Key West’s small downtown is undergoing a renaissance of sorts, perhaps best characterized by The Marker, a new hotel opening in early 2015 that straddles the line between iconic and forward-thinking.
The wrapping is classic Key West—lofty ceilings, expansive porches, an abundance of white—as are the paneled wood walls and glazed windows. Located right on the edge of the marina, The Marker also draws inspiration from the historic harbor. The lobby was imagined as a contemporary take on the 19th-century homes of Key West’s wealthy merchant sailors (the island was once one of the wealthiest in the U.S.), and accented with mahogany chairs and traditional cane sofas from the West Indies. Creative Director Ann Johnston continued the sea-faring theme in each of the 96 rooms, complete with wave-patterned rugs, and in many, soaking tubs and waterfront views.
The modern touches? A cut-out take on a grandfather clock in the lobby, sculptures from local artist John Martini that highlight the Keys’ fragile ecosystem, and a Cal-Mex restaurant that’s more recent CIA grad than retiree. Oh, yes, and the complimentary WiFi.
For those who love to ditch the car, The Marker makes it easy to stick to two legs. Old Town and all its pleasures is just a short walk away, as is the marina and its wealth of activities, from parasailing to stand-up paddle boarding.
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The Marker rests in the historic waterfront district (read: it’s in a slightly more quiet part of town), but Old Town, that kooky mix of bar crawlers and history, is just minutes away. There’s no shortage of places to eat, from the Schooner Wharf Bar (oysters and bubbly near the harbor) to a Caribbean restaurant owned by actress Kelly McGillis to Blue Heaven (home of the island’s best key lime pie). Use The Marker’s sweet illustrated map for a choose-your-own-adventure crawl that starts at the 2¢ Restaurant and Pub (during happy hour, a pair of dice determines the price of your cocktail) and ends at the Lazy Gecko, where most nights last until 4 a.m.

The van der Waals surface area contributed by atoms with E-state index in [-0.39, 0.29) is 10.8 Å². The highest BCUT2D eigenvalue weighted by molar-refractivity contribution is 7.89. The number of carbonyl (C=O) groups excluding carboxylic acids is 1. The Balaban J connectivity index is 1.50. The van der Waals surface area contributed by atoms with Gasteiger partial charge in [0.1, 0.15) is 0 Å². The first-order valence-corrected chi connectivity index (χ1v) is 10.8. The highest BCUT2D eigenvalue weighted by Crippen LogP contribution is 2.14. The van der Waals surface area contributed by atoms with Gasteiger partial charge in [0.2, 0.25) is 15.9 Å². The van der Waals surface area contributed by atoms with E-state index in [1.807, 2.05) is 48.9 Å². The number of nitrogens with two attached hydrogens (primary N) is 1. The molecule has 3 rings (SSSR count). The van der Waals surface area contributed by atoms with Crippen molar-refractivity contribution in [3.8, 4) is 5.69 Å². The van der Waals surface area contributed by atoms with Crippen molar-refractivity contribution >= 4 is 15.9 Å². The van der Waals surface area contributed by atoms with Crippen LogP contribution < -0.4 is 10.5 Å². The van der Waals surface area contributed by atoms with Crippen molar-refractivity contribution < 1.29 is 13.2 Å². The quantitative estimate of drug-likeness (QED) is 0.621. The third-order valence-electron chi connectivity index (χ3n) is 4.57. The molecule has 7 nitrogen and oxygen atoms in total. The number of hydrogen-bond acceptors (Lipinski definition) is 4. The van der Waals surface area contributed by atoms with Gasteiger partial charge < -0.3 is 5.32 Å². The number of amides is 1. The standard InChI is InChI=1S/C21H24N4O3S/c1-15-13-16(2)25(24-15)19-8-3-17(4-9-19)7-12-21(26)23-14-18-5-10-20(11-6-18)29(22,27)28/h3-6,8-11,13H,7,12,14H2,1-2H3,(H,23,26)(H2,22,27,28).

Need to Know
Rooms: 96, from $162. Dining options: Food is simple and straightforward. The open-air Cero Bodega offers breakfast, lunch, and dinner, all with a West Coast spin on Latin dishes (sweet chili duck nachos, a chicken, goat cheese, and plantain wrap). Craft cocktails, añejo tequilas, and Spanish wines are served at the 32-seat poolside bar. Spa and gym details: There’s no spa, but the fitness center contains all the usual suspects (cardio equipment, weight machines) and you can hop between the three pools—one of which is adults-only.
Who it’s for: Key West diehards, splurgers, wannabe captains Our favorite rooms: We love the marina rooms, most of which have their own private deck overlooking the harbor. At 450-square-feet (and with an equally large deck), the Captain’s Quarter is as expansive and stately as it sounds. Getting around: Stay here and there’s no need to get behind the wheel. Duval Street—the main Old Town drag—is just a few blocks away.